Monday, April 24, 2000

Backyard Astro-Card Fun...

Last night I decided to quit work at 9 p.m. and haul out my 10" f/5.6 Dob "Pliskin" for a bit of galaxy hunting. I had put off taking it out over several nights, and finally overcame my feeling of "hassle" at carrying the scope 40 feet to the backyard. The evening had been beautifully clear and the temperature pleasant, so by 9:15 I was set up, using my 19 Panoptic (which had been relegated to the eyepiece case in favor of the 20 Nagler for months), a Telrad, Celestron 10x70 finder and sets 2 and 4 of Astro-Cards.

Across the yard, in direct line of sight, was my neighbor's kitchen window, fully illuminated and pouring enough light onto me to make dark shadows. Bummer. Behind me, the TV made the window blinds light up like a lightning storm was destroying the interior of my home. But, I decided trying was better than quitting. I am now in process of building a large "astronomy blind" that will sit atop the pool filter enclosure, between the neighbor and my observing site. I am sure the neighbor thinks I'm nuts. She may be right.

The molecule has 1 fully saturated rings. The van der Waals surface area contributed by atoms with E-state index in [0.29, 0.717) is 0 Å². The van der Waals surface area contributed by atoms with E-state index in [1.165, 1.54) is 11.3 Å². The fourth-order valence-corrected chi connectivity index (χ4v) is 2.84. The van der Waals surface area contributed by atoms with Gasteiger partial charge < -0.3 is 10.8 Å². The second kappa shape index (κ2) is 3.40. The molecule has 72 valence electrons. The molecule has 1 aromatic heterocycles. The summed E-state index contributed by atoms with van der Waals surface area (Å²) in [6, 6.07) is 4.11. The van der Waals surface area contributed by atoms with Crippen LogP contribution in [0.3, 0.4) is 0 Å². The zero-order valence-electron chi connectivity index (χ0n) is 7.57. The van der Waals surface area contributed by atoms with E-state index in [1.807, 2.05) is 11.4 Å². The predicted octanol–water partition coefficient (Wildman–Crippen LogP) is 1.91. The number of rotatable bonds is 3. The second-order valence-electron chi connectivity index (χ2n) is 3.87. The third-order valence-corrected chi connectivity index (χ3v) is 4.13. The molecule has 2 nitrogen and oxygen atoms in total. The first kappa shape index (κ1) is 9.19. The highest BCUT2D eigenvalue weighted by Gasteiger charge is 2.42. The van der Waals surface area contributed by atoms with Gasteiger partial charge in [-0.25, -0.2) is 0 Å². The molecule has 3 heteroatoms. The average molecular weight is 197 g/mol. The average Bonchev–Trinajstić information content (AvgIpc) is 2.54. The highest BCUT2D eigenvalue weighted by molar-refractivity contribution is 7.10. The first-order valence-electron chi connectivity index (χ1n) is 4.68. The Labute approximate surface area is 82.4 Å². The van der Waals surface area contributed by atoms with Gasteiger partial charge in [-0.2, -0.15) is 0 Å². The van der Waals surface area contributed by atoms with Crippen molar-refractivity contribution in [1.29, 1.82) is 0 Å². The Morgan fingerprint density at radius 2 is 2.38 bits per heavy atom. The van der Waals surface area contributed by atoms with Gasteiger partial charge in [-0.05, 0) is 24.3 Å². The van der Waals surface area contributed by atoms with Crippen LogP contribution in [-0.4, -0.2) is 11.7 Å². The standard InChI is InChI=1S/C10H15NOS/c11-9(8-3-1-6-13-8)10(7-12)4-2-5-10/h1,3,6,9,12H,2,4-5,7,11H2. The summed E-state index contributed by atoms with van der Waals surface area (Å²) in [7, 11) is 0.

I began by looking for NGC 4361 in Corvus. This planetary nebula sits in an easy to locate position within the "sail" shape of the Crow. It seems far too elusive, until I noticed some clouds had worked their way over to cover only the part of the sky I was looking at. Drat!

I moved to Leo, hunting for NGC 3521. In the bright skies of suburbia, this portion of Leo, down south of the beast's haunches and belly, is plenty difficult to find. Fortunately, the galaxy sits close to 62-Leonis, a 6th magnitude star accompanies closely by a magnitude 7.8 star, pointing toward the galaxy. These stars were visible in my finder. The galaxy itself was quite large and bright. I estimate it at about 10'x5', with a bright core and seemingly gradual diffusion to its edges. Maybe dusty. The Astro-Card lists it as mag 8.9v, but the surface brightness of 13.2 seems deceivingly dim. Anyway, this one was a whopper, and worth coming back to visit.

I looked back at Corvus, and the clouds were moving east off of my target. I walked around the yard looking for more clouds, but none were there... only the neighbors and the city's light pollution to cope with. I began thinking of hauling the 18' out back after seeing that galaxy... all I need is more gumption!